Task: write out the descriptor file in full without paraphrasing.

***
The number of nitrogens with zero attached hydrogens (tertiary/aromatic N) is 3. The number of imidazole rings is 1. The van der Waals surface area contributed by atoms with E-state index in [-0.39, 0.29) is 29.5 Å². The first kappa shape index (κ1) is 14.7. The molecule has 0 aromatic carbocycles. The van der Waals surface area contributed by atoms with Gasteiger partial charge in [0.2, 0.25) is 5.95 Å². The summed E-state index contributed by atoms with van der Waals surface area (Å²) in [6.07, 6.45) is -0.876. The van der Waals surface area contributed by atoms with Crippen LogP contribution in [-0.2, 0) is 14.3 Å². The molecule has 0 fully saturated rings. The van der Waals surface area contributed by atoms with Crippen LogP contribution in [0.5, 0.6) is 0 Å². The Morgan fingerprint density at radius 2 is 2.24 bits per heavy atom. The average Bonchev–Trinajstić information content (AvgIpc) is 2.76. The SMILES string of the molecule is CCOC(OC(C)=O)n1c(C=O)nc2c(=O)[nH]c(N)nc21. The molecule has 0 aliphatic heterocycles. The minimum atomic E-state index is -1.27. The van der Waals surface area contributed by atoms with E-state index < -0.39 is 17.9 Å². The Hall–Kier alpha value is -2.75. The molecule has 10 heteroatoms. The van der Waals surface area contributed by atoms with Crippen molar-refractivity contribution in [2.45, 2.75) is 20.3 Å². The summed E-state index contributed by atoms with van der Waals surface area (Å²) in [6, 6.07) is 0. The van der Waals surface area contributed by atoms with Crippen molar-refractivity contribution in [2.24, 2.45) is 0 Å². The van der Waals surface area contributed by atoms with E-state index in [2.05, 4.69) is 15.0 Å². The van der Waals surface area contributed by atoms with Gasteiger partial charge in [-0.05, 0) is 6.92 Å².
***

The number of nitrogens with zero attached hydrogens (tertiary/aromatic N) is 3. The number of imidazole rings is 1. The van der Waals surface area contributed by atoms with E-state index in [-0.39, 0.29) is 29.5 Å². The first kappa shape index (κ1) is 14.7. The molecule has 0 aromatic carbocycles. The van der Waals surface area contributed by atoms with Gasteiger partial charge in [0.2, 0.25) is 5.95 Å². The summed E-state index contributed by atoms with van der Waals surface area (Å²) in [6.07, 6.45) is -0.876. The van der Waals surface area contributed by atoms with Crippen LogP contribution in [-0.2, 0) is 14.3 Å². The molecule has 0 fully saturated rings. The van der Waals surface area contributed by atoms with Crippen LogP contribution in [0.5, 0.6) is 0 Å². The Morgan fingerprint density at radius 2 is 2.24 bits per heavy atom. The average Bonchev–Trinajstić information content (AvgIpc) is 2.76. The SMILES string of the molecule is CCOC(OC(C)=O)n1c(C=O)nc2c(=O)[nH]c(N)nc21. The molecule has 0 aliphatic heterocycles. The minimum atomic E-state index is -1.27. The van der Waals surface area contributed by atoms with E-state index < -0.39 is 17.9 Å². The Hall–Kier alpha value is -2.75. The molecule has 10 heteroatoms. The van der Waals surface area contributed by atoms with Crippen molar-refractivity contribution in [2.45, 2.75) is 20.3 Å². The summed E-state index contributed by atoms with van der Waals surface area (Å²) in [6, 6.07) is 0. The van der Waals surface area contributed by atoms with Crippen molar-refractivity contribution in [2.24, 2.45) is 0 Å². The van der Waals surface area contributed by atoms with E-state index in [2.05, 4.69) is 15.0 Å². The van der Waals surface area contributed by atoms with Gasteiger partial charge in [-0.05, 0) is 6.92 Å².